Anna   #2   09:45 am Aug 22 2012

Im sad that he chose to take his own life. Thats a tough decision. But Id never go to see his movies. Utter shite. Except The Hunger, if in fact he did direct it. That was good. I can think of better storytellers. But its sad that he killed himself.

G   #3   10:04 am Aug 22 2012

Unpretencious??? What about "Top Gun" and "Days Of Thunder".... if you put Tom Cruise in a movie... its pretencious. Fun and entertaining no doubt... but unpretencious... thats a stretch.

hastley   #4   10:52 am Aug 22 2012

"Just plain fun". Absolutely! There's still some of us out here who just want to go and watch a fun movie and forget about the worlds troubles and not have to analyse and google a films storyline just to understand the four hidden meanings. Thats why I guess Top Gun is still in my top 5 faves... and Enemy of the State is one of the few Will Smith movies I'll watch whenever it's on the movies. I'll miss Tony Scott's movies because they were "just plain fun" :) P.S there's lots of fab trivia about his movies in the "Tony Scott on Tony Scott" article in the Empire magazine website.

ray hicks   #5   02:22 pm Aug 22 2012

Bang on about True Romance: easily his best work! You can keep Cruise and his Jet fighter, stock cars and nuclear subs: A bit of Walken and Dennis Hopper going head to head(verbally that is...) topped all his big, loud, trashy moments. I'm Sorry about his death, but I'm not going to defend/eulogise over the body of his work. Most of his stuff was the work of a studio hack who certainly had visual flair, but produced films that were big, dumb and empty...except True Romance. Who knows, maybe if Scott chose a different route, he may have revealed hidden talent; True Romance certainly pointed to a guy with potential...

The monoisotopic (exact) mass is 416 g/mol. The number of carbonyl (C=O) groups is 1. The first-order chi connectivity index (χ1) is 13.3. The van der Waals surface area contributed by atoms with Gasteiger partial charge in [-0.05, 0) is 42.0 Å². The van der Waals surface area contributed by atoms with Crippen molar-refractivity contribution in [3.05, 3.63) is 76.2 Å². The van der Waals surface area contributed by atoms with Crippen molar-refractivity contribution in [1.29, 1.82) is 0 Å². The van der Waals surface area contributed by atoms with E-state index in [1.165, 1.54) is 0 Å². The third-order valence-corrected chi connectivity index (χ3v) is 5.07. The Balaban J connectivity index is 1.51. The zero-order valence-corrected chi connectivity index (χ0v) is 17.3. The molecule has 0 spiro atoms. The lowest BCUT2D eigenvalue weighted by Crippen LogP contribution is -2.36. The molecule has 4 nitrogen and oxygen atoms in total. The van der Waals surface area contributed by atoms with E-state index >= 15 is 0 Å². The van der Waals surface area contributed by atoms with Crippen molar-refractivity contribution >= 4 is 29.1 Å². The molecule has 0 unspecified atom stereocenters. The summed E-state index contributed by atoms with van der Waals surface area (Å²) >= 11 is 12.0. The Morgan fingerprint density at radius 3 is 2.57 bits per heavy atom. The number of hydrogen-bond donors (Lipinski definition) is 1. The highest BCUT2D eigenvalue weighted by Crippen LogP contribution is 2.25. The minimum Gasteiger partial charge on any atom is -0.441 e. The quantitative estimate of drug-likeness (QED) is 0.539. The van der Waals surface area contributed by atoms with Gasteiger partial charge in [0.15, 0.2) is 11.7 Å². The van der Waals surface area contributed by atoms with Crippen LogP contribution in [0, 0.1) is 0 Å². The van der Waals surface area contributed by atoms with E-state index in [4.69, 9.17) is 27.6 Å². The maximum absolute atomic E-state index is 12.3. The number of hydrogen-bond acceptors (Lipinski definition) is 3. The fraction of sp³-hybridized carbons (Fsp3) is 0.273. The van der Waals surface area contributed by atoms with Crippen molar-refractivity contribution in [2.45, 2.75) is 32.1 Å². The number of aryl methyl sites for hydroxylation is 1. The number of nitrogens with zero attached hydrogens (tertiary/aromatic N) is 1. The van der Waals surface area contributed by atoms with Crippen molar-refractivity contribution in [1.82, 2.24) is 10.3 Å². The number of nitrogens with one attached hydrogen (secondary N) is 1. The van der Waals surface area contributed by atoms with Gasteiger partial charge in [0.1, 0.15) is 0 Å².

the_fridge   #6   02:40 pm Aug 22 2012

The Taking of Pelham 123 was awesome all because of one little thing that I've never seen happen in another film - the bad guy threatens t do something if his demands are not met, and when they weren't met he did what he said and killed a hostage - the film had me right then & there.

Mattrix   #7   04:07 pm Aug 22 2012

Don't say the word "romp". Ugh i hate that word.

samm   #8   04:30 pm Aug 22 2012

Say what you like about Top Gun (aside from the fact it should correctly be worded Topgun like the real thing), but it features the best aerial cinematography ever put in a mainstream movie (and in the current CGI era likely ever will be). A handful of pre-CGI era films come close to matching it in this respect, but Top Gun put the viewer in the aircraft like no other movie before or since.

Noumead   #9   04:44 pm Aug 22 2012

Man on Fire, not for everyone but hits all the right notes for mine.

Donna   #10   05:50 pm Aug 22 2012

Top Gun, on the of the best action movies period. The cocky guys, the one liners, the speed machines, iceman, the music, the aerial combat dogfights, awesome, right, I am going to crank me up some Kenny Loggins "Dangerzone" and play it real loud :)

RIP Tony Scott.